I get low coder reliabilities with Krippendorff’s Alpha. What do I do?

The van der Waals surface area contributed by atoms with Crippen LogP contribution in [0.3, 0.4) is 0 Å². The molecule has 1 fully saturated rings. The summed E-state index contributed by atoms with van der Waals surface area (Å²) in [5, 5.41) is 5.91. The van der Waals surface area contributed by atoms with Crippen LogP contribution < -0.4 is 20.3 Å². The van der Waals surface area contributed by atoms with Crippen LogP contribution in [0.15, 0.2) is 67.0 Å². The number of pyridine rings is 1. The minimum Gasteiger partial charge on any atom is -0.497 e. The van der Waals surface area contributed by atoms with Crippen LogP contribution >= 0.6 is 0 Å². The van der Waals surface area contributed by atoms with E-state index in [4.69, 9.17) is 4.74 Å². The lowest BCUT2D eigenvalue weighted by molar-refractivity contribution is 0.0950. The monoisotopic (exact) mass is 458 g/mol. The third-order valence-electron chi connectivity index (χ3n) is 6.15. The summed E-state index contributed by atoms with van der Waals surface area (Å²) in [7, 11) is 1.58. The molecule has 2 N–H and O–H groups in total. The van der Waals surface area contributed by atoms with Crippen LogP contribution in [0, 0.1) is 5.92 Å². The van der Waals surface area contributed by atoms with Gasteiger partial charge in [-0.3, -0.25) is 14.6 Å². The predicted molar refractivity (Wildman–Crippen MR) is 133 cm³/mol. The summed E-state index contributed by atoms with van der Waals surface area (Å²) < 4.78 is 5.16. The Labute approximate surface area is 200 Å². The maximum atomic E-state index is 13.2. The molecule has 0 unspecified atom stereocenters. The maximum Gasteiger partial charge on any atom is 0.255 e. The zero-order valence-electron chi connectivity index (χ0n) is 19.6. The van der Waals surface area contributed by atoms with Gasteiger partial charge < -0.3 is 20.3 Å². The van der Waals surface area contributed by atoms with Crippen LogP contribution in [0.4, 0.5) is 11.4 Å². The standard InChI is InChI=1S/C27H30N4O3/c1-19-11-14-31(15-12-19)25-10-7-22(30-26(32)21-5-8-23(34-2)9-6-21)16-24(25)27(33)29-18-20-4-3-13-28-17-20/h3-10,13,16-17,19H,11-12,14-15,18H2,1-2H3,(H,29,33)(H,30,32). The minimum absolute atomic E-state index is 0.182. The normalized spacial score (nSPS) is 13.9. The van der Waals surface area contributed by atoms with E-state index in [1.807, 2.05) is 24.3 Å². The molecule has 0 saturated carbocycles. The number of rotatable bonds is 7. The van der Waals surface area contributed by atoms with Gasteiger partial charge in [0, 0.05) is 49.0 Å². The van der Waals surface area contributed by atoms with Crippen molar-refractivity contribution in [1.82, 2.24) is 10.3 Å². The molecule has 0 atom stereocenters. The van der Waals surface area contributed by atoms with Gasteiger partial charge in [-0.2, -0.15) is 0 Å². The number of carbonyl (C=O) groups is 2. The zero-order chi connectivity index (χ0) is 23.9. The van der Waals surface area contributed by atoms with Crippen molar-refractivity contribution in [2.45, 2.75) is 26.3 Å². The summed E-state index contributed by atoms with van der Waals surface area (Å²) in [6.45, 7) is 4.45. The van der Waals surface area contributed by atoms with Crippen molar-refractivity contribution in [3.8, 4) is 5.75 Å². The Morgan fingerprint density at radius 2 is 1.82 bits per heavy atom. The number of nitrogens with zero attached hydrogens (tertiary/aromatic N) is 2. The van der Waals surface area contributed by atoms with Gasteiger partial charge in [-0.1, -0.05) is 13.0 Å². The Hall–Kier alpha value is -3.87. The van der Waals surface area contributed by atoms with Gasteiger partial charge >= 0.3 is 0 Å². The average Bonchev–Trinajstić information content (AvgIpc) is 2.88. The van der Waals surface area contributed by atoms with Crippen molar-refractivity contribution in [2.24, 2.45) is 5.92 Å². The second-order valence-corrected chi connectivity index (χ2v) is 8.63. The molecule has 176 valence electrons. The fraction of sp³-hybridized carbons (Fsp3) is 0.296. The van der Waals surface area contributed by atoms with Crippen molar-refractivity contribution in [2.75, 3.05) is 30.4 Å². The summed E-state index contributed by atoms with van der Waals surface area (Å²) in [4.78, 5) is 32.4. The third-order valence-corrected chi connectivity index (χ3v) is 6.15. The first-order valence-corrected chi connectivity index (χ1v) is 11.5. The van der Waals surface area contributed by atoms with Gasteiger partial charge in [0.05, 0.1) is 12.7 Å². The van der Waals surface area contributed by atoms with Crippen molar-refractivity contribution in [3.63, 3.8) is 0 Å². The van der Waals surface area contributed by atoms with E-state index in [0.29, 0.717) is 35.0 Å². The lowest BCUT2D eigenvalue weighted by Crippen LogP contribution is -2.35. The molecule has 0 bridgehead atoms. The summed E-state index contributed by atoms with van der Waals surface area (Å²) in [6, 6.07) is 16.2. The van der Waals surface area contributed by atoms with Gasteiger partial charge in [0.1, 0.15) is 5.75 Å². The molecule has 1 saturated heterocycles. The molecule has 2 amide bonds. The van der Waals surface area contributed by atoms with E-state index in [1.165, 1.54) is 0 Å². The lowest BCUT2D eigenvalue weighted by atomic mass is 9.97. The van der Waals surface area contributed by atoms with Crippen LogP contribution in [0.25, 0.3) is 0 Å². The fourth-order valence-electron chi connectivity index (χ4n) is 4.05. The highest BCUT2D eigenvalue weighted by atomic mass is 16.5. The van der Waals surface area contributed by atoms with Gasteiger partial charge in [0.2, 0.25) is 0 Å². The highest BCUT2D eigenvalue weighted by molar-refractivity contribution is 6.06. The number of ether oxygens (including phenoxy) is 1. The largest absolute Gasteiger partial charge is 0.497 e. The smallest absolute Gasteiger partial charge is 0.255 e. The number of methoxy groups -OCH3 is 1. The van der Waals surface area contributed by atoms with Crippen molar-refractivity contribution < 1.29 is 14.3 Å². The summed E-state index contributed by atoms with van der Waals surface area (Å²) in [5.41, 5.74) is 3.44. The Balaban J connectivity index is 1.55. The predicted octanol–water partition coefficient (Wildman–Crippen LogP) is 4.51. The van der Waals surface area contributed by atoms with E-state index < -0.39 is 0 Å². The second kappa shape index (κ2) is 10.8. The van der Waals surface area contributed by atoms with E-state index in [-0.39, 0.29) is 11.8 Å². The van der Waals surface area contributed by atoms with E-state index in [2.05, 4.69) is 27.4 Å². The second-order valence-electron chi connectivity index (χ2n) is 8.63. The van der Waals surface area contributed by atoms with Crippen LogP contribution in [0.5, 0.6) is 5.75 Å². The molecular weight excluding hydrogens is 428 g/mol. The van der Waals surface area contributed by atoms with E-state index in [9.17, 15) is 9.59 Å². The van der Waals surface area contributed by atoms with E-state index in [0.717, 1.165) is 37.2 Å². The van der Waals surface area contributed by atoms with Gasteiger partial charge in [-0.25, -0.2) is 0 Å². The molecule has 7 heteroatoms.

Krippendorff’s Alpha is calculated during the development of the codebook and in the analysis-phase. It is important to get your inter coder reliability in order before you start coding your sample. There are two things that can cause Krippendorff’s Alpha (KALPHA) to be low. The first, and most important reason is when there is a low agreement between coders. The other reason is when the data is binary and one of the categories is coded very rarely. To find out which problem it is, calculate the percent agreement between all coders, next to KALPHA. If there is an actual low agreement between all coders, either the codebook should the categories better or the coders should be trained better. Don’t forget to check whether one coder is out of agreement with all others, in which case this coder should be either trained better or asked to leave the research. If the agreements are high, the data is binary and it is evident that one of the categories is coded rarely, you can ignore KALPHA and use another measure for inter-coder reliability. If your inter coder reliability turns out low after the data collection, you can try and improve it by reducing the number of categories in your variables. This way there may be more agreement. For more information about KALPHA, see: